And so begins “The Thirteenth Hour,” a tale about dreams and wishes, wild hearts and childhood promises, and the quest to find the unsung hero that lies in all of us.
When a young boy falls asleep during school one day, he is transported into a fantasy world of wizards, dragons, quests, and the tale of Logan, who has come of age and must leave his sleepy village to be a soldier in King Darian IV’s Imperial Army. Although he finds himself immediately at odds with military life, Logan’s tour is surprisingly extended when he is picked by the King’s wizards to be specially trained as an Imperial Ranger for a mysterious quest to find the secret to eternal life, catapulting him into an epic adventure he had previously only thought possible in books, daydreams, and fairy tales.
Combining the adventure of “The Princess Bride,” the irreverent humor of “The Hitchhiker’s Guide to The Galaxy,” and the feel of 1980s science fiction and fantasy films such as “The Neverending Story” and “Labyrinth” with a healthy dose of introspection surrounding the journey teens experience on the way to becoming adults, “The Thirteenth Hour” is part adventure yarn, part fairy tale, and part introspective narrative that can be enjoyed by both teenagers and teens in remission.
“The Thirteenth Hour” contains over 35 illustrations, music written specifically for the story, and rich world both on and off-line that was sixteen years in the making.
Check it out today, and let the adventure of “The Thirteenth Hour” become your story!
Five Star Review on Amazon By Jodie N.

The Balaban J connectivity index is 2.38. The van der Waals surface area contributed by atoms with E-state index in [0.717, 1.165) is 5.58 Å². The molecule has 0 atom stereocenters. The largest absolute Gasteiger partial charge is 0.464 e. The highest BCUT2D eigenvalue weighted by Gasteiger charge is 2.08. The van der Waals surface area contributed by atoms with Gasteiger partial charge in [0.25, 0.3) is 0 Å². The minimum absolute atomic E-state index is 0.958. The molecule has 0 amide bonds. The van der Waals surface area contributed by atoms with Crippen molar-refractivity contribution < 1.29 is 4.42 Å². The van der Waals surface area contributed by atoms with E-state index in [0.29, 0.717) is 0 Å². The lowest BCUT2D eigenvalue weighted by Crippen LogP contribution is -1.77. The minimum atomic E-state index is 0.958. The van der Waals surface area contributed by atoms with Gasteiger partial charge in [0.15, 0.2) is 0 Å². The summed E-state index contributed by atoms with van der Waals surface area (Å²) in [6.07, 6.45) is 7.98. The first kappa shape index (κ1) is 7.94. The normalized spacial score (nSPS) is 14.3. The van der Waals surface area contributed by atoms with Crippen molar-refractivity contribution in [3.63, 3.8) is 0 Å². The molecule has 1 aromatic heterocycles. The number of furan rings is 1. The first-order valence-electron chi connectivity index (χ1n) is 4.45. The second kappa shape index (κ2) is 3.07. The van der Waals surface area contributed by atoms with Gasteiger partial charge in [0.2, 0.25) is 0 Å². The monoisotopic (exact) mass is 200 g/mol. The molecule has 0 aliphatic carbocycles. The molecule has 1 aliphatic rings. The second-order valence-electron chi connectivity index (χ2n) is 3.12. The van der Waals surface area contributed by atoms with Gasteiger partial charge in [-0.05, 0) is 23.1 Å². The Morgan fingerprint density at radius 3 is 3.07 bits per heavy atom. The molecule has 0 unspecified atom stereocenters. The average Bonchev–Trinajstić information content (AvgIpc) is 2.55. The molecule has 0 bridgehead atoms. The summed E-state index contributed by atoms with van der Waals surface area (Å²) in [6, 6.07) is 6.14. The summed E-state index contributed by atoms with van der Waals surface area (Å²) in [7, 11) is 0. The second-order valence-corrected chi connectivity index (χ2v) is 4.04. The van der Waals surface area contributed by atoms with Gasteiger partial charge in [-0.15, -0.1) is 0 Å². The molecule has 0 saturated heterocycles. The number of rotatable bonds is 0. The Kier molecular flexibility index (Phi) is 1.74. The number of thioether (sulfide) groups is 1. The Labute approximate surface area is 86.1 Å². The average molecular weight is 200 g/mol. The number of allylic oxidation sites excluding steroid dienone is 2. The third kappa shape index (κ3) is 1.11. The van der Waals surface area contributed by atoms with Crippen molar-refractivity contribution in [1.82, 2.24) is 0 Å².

Very interesting and original story. There are a few clever things the author does, such as color-coding the text of different characters, that helps the story flow more easily while giving it a sense of charm. The illustrations are fun and capture the overall feel of the story. The main characters are like-able in their ‘normalcy’, and it is fun to see their development as the story goes on.
There are twists and turns, many surprising and comical. There is an interesting mix of modernity with traditional old fashioned story telling and settings. The tone of the book allows the reader to follow the story arcs to their most incredible moments. The wisdom the characters learn is applicable to our every day life, but its presented in a way that is accessible.
Overall, it is a fun, easy read that has a mix of moments that make you think, make you laugh, and make you wonder what else was in store for the characters.
About the Author
A child of the 80s, Joshua Blum, like many other people, remembers wishing he had Marty McFly’s hoverboard from “Back to the Future 2” to ride to and from school. For awhile, he wanted to be an American Indian hunter and spent many a misspent day making bows and arrows out of tree branches, ultimately leading to a love of archery which continues to this day. After entering that penal colony known as middle school, he decided that he ought to learn to defend himself, leading to the wide world of martial arts and lots and lots of push-ups, both of which he enjoys to this day.
All of these elements were inspirations for aspects of “The Thirteenth Hour,” which he wrote after finishing high school and edited little by little until the present day – in effect growing up with the characters. During this time, he was educated at Princeton and Penn State Universities. In total, he estimates having spent 23 years of his life in school (give or take). Despite that rap sheet, he still enjoys learning new things. He credits his mother for instilling in him a love of literature, music, and yard sales. He credits his father for teaching him to do, you know, manly things, like hit a baseball, ride a bike without falling over, and most importantly, never give up on the important things in life. He credits his younger brother for helping him stay young at heart.
He currently enjoys spending time with his wife and daughter. Although not surprising given the decade in which he grew up, he still enjoys breakdancing, though he will admit the bruises take longer to go away now that he can no longer consider himself a young adult. He hopes to forever avoid corporate middle management and is currently at work on a graphic novel for adolescents as well as a sequel to “The Thirteenth Hour.” He hopes it does not take sixteen years to finish.